BLOOMINGTON — The likely negative effects of U.S. military intervention in Syria outweigh the possible benefit of standing against chemical weapons use, a panel of Illinois Wesleyan University professors agreed Tuesday.

Hours before President Barack Obama addressed the nation, history professor Mike Weis and political science professors William Munro, Ky Ajayi and James Simeone addressed the question “Should the United States intervene in Syria?” during a program at IWU’s Hansen Student Center.

“I can’t see too many good things coming out of an intervention,” said Weis, citing further destabilization of the region and the spread of civil war as possible consequences.

Other possibilities cited by the professors were retaliation by Syria or Iran against others in the region, such as Israel or anyone perceived to have helped the United States.

Yet, at the same time Israel is concerned about being targeted, Ajayi said, Israelis also will ask, “If the president draws a red line (in Syria) and there are no repercussions, what does that mean to the red line in Iran” on nuclear weapons?

Russia’s unexpected proposal to have Syria surrender control of its chemical weapons to avoid an attack was seen as a positive development, but not necessarily a solution.

“I look at this as a great thing that the Russians have done because I think it buys us time,” Weiss said. “Obama had painted himself into a corner that he couldn’t get out of.”

Ajayi said, “I think getting them (chemical weapons) out of their hands is a good first step rather than blowing them up.”

However, Ajayi said even if that plan moves forward, the United States should “keep the big stick” on Syria and make it clear to Syria that “we’re still going ahead with our planning to bomb the living bejeezus out of you” if it doesn’t comply.

Simeone said the president “has an ethical obligation” to stand up for the international norm against the use of chemical weapons but he fears people in Syria won’t understand what the United States is trying to accomplish, especially if it acts alone.

And getting the United Nations to approve military action is next to impossible because of the veto power of China and longtime Syrian ally Russia, Simeone and Munro said.

“The U.N. Security Council is a joke, as far as I’m concerned,” Simeone said. “It’s all about security, not about justice.”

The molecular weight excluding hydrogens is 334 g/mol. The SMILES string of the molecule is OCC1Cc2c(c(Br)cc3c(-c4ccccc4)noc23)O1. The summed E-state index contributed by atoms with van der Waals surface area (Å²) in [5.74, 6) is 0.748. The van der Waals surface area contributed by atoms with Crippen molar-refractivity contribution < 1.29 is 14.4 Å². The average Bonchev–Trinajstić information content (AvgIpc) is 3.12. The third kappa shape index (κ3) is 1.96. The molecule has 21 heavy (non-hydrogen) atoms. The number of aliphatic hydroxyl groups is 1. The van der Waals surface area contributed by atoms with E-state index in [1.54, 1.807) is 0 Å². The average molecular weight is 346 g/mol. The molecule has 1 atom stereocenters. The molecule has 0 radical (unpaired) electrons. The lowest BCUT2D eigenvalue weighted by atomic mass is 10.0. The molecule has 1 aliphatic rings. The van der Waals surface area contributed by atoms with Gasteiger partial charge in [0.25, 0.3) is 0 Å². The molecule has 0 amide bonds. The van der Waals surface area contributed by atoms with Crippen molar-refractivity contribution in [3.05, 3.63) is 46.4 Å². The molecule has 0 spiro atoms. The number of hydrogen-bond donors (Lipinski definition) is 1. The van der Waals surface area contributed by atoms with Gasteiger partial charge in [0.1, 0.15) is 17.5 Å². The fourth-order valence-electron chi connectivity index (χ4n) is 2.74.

Munro said the structure of the Security Council “paralyzes the United Nations from acting in this situation.”

But despite its weaknesses, Munro said, “the United Nations is what we have.”

Simeone hopes this situation highlights those weaknesses and becomes “a chance to fix this system.”

Ajayi said people in region are questioning the motives of the United States and others who have waited until now to act, wondering why “if you kill 10,000 with bullets, that’s OK, but if you kill 1,000 with chemical weapons, it’s not OK.”

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(2) comments

Crybaby
Crybaby

‘The U.N. Security Council is a joke, as far as I’m concerned,” Simeone said. “It’s all about security, not about justice.’


And:


‘Simeone hopes this situation highlights those weaknesses and becomes “a chance to fix this system.” ‘

I just wish he had offered some suggestions as to just who in the hell is going to ‘fix this system.’ For 67 years, successive US governments have fought calls to reform the UN security council. Five nations hold veto power over world affairs. All other nations adding up to being no more than impotent spectators. Forty two of the Eighty-three times the US has exercised its veto it has done so to prevent calls for censure of Israel's treatment of the Palestinians. (Nary a whimper regarding the Israeli use of white phosphorus on Palestinians in a 2009 Gaza attack ) And the latest attempt at Israeli censure, supported by 130 nations, spiked by the Obama Administration. Here we have the risible spectacle of the five largest gun running nations in the world, tasked with implementing global disarmament. But now, all of sudden, when two members threaten to exercise their veto power to prevent our robo-bombing of yet another sovereign nation, the U.S. objects. Calling the system ‘illegitimate’. Or, in the words of our Commander in Chief: ‘If we end up using the UN security council not as a means of enforcing international norms and international law, but rather as a barrier … then I think people rightly are going to be pretty skeptical about the system.’ Yet more of President Fable, morphing into President ‘Duh’.

On the bright side, even Professor Simeone didn’t suggest that our President robo-bomber gets it. Or, in the immortal words of our very own Professor Ajayi: ‘ even if that plan moves forward, the United States should “keep the big stick” on Syria and make it clear to Syria that “we’re still going ahead with our planning to bomb the living bejeezus out of you” if it doesn’t comply'. Great advice, for our very own Nobel Peace Prize winner, albeit Commander in Chief of what has become nothing more than what is itself a rogue State. At the end of the day, it doesn’t take the learned droppings of IWU Professors' minds to come to the conclusion that this President has no intention of helping to fix much of anything. Much less, ‘fix this system’.

booby_mcfartface
booby_mcfartface

The first time Republican congress members are actually against a war in the middle east is also the first time a black man is commander and chief. Weird coincidence? I think not...

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